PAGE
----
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Eight Reasons to Kiss More! (And They’re ALL Great for Your Health!)


More than 90 percent of human societies kiss, perhaps signaling that this ancient expression of love is practiced for good reason. Of course kissing feels good, and inherently we like the way it makes us feel close to our partner, but a kiss impacts us on a far deeper, more primal level than you might expect.


Kissing may be a subconscious way to find the right mate.

For starters, a kiss may invoke a gut feeling or intuition in women, who often say they can tell if a relationship is going to work out after the first kiss, and certainly after the first night of kissing, according to Michael Cane, author of The Art of Kissing.

But the benefits of kissing stretch far beyond that, and can benefit not only women, but also men, and apply no matter what stage your relationship is at. So, in case you’re looking for more good reasons to make kissing a regular part of your life, here are eight great ones.

  1. Ease stress. A new study by scientists from Lafayette College found that kissing decreases levels of cortisol, a stress hormone, which indicates that a good smooch may ease your stress.
  1. Get the benefits of meditation. "It [Kissing] stops the buzz in your mind, it quells anxiety, and it heightens the experience of being present in the moment. It actually produces a lot of the physiological changes that meditation produces," Joy Davidson, PhD, psychologist and clinical sexologist in Seattle, told WebMD.
  1. Encourage bonding for men. Kissing raises levels of oxytocin, a chemical that affects bonding, in men. Researchers from Lafayette College concluded that kissing may therefore make men more interested in bonding.
  1. Keep your teeth healthy. The extra saliva from a kiss helps to wash bacteria off your teeth, which may help break down plaque.
  1. Boost your immunity. Though this hasn’t been scientifically proven, experts such as Helen Fisher, PhD, professor of anthropology at Rutgers University in Newark, N.J., believe sharing germs with someone adds to your own internal defense system.
  1. Exercise the muscles in your face. A French kiss that involves a lot of tongue action exercises up to 29 muscles in your cheeks and jaw, which could potentially help your face stay young-looking.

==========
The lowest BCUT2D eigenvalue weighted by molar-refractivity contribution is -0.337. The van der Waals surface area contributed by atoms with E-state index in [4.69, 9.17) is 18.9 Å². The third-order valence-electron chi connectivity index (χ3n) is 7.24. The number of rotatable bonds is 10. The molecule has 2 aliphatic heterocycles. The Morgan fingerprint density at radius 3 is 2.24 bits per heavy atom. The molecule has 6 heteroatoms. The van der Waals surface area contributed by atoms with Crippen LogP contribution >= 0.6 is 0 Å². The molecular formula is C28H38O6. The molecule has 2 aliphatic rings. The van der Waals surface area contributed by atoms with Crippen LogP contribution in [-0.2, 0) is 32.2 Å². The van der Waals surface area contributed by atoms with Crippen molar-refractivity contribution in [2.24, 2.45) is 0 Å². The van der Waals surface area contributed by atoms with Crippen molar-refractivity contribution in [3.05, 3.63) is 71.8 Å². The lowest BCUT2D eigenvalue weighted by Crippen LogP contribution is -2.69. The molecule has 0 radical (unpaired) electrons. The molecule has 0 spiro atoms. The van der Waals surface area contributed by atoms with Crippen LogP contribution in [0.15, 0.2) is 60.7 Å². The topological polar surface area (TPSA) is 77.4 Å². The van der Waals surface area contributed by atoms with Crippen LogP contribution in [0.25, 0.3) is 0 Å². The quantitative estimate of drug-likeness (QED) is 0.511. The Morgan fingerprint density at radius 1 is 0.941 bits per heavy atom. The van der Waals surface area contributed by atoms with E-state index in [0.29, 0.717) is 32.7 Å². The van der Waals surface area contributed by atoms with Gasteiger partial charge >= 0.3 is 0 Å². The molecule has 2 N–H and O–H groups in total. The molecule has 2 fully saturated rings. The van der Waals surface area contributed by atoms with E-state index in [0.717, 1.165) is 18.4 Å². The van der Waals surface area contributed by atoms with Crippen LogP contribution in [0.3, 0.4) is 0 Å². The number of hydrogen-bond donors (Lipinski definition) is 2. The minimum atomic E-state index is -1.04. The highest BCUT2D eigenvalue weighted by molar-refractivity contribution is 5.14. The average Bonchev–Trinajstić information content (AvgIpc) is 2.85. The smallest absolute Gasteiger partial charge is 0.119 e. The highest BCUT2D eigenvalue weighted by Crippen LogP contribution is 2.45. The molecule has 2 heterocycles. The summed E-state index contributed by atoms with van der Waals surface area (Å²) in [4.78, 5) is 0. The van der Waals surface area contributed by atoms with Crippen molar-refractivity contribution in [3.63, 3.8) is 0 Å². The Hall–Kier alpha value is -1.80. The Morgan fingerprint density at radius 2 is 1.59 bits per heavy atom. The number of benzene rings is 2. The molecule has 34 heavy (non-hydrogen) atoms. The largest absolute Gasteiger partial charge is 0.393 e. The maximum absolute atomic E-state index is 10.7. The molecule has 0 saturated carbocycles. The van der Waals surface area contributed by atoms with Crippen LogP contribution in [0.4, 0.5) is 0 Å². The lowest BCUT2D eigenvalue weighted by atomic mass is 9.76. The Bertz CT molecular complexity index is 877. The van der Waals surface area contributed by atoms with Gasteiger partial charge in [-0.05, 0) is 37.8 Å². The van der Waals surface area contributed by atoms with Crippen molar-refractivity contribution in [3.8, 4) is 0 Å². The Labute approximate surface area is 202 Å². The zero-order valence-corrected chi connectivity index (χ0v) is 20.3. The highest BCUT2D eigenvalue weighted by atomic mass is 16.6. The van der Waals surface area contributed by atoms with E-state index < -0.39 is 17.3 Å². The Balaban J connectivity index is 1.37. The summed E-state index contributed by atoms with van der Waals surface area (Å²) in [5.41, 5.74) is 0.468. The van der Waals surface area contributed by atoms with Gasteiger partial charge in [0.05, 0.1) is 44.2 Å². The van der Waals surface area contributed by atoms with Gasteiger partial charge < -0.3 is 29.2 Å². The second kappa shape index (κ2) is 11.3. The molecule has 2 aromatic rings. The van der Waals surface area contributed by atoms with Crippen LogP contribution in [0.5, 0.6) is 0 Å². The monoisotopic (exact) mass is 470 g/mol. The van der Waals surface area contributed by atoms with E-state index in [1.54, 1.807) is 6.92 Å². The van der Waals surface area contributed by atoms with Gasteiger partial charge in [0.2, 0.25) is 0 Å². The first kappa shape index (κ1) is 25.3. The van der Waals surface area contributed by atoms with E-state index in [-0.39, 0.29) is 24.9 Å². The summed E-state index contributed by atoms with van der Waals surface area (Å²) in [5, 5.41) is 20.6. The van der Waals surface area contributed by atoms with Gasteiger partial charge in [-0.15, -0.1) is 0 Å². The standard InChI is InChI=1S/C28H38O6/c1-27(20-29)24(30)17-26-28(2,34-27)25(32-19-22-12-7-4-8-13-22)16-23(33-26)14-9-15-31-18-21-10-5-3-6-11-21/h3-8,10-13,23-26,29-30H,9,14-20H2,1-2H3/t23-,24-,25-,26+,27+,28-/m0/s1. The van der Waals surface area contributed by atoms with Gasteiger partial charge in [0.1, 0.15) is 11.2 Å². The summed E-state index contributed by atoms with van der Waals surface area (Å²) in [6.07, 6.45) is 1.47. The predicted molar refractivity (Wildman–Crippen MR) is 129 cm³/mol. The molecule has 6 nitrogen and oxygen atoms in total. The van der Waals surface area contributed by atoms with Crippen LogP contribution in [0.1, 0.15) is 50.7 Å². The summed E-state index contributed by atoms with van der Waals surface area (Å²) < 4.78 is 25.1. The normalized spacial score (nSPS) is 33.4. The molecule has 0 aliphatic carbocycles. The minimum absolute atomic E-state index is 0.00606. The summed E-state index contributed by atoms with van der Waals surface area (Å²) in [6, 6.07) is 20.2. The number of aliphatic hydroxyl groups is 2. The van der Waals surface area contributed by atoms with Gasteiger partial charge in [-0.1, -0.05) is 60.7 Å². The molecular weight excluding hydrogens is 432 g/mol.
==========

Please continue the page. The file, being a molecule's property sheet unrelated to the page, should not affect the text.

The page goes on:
Kissing produces physiological changes that are similar to those meditation produces!

  1. Burn calories. A passionate kiss burns two calories a minute, which is double your metabolic rate!
  1. Stimulate your brain. "When you kiss an enormous part of your brain becomes active," Fisher told the Associated Press. This can lead to feelings of euphoria and well-being, or increase your sex drive.

The Power of a Kiss

Interestingly, while a good kiss can lead to all of the benefits above and more, a bad kiss can signal to partners that they’re not meant to be.

"A kiss is a mechanism for mate assessment," Fisher said in a Reuters article.

She believes that kissing activates chemicals that stimulate different areas of your brain used for mating and reproduction. These include:

  1. Sex drive: Tied to testosterone, which is present in saliva. "We do have evidence that saliva has testosterone in it. And there is also evidence that men like sloppier kisses, and more open-mouthed kisses. That suggests to me they are unconsciously trying to transfer testosterone to trigger the sex drive in women," Fisher told Reuters.
  1. Romantic or passionate love: Motivates people to focus on one mate.
  1. Attachment: This helps couples stay together and raise a child.

And this is only the beginning. Researchers have only skimmed the surface of the art or science of kissing, known as philematology, and time will likely reveal even more fascinating insights into the deceptively simple act of a kiss.

"I think we will find all kinds of chemical systems are at play in courtship that we are not aware of," Fisher said in Reuters.

Recommended Reading

What Does Love Mean

Three Simple Strategies for Rekindling the Romance in Your Relationship

Sources February 14, 2009

Yahoo News February 13, 2009 What’s So Great About Kissing?

Sound Medicine, Indiana University School of Medicine

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